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"Don't you think you're spreading yourself too thin?" a reporter asked Turner the other day.
"Oh hell, yes," he answered happily.
Turner seems to rejoice in desperate situations. "It'd be easier to get Hitler elected President of Israel than to bring the Hawks back!" he cries along the buffet line. "But we're going to do it. I wouldn't've taken over the Confederate Army until we were on the steps of the courthouse at Appomattox!"
Tom Cousins, an Atlanta real estate developer who sold his interest in the Hawks to Turner, recalls that one day he walked into Turner's office "and his whole face was a scab. I said, 'What in the world happened to you?' He pulled a baseball out of his desk drawer. It was covered with blood. What had happened was that he'd had all these events between the Braves and the Phillies before a game, dribbling a basketball around the bases and things. The last event was rolling a baseball from base to base with your nose. None of his players wanted to do it. So he did it. And the ball apparently got off in some gravel.... He beat the Phillie guy hands down."
It's going to take a lot of hard-nosed rooting to turn the Atlanta sports situation around. The Braves have a long way to go from last year's sixth-place finish. The Hawks are struggling out of last place in their division. The Flames are one of hockey's youngest teams, and while they show promise and should make the Stanley Cup playoffs, they are not quite the Montreal Canadiens. The Hawks are likely to cost their investors over a million dollars this season, and the Flames the same. And the Falcons—the most groaned-about organization of all—declined to give Joe Thomas, who rebuilt the Baltimore Colts, enough control over the operation to entice him into their front office as general manager, settling instead for retired Quarterback Eddie LeBaron, who had been out of football for 13 years.
Atlanta has dynamism like Boston has beans. It bristles with downright Kubla Khanian new hotels, jut-jawed new office buildings, diverse and fancy new places to drink, eat, shop, get your shoes shined toplessly and listen to live music. How can such a town's sports have become so deflated?
One thing to bear in mind is that while Boomtown Atlanta is too substantial to be called a bubble, it does enfold a number of vacant spaces. There are literal holes at the core of Atlanta—the Underground, for instance. Years ago, a stretch of downtown was developed along a viaduct built over railroad tracks, leaving a sub-street-level cavity that for decades was a murky refuge for winos. In the '60s this pocket of the past was transformed into a manifold arcade of restaurants, souvenir shops and niteries. For a time Underground Atlanta was a cavern bustling with street life; lately, however, locals say that they leave it to "the tourists and the muggers."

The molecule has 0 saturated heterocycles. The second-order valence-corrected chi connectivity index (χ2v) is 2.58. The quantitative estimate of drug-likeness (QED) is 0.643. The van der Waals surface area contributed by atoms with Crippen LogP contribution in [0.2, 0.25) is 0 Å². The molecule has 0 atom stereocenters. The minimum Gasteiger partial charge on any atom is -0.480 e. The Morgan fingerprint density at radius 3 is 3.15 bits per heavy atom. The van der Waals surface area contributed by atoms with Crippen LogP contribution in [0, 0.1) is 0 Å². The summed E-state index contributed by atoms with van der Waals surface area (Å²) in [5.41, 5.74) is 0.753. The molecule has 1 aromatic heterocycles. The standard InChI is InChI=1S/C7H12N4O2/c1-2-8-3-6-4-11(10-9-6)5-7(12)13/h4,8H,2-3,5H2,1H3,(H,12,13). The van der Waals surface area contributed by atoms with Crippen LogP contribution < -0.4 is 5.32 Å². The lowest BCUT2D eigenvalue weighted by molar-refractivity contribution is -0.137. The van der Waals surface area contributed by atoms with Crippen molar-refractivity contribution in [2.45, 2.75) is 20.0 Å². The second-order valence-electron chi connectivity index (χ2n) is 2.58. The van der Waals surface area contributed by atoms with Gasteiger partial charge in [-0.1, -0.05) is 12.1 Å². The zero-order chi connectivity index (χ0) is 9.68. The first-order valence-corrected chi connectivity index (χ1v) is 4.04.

The first one of those Hyatt House Regency hotels with the lobbies that go straight to the roof was built in Atlanta. People have committed suicide by jumping from their floors to the lobby. Now subway tunnels are being dug downtown. A city like, say, Cincinnati is what it is—chunky, uninfected. Atlanta has these interesting recesses.
And it currently is in a big recession. The impressive skyline, as chockablock as it looks, is in fact something of a souffl�. Although it can by no means be dismissed so flatly as Gertrude Stein dismissed Oakland, there is less there than meets the eye. In the '60s when Atlanta was the hottest growth town in the country, too many office buildings, apartment houses and hotels were built. It will be a long time before all that space is filled. Some landlords are now offering a year's free rent on a five-year lease to lure tenants from other buildings. At least one vaunted development complex would now be bankrupt if the banks holding the mortgage could afford to take over the burden of its deficit.
The town's real estate speculators are also sucking wind. Many of them invested their big '60s profits in land lying farther and farther out in surrounding areas. When tight money and realism hit, the speculators were left holding big debts and wide-open spaces that nobody will be building on soon. This arrest in development also hit the construction industry hard, and resulted in large-scale unemployment.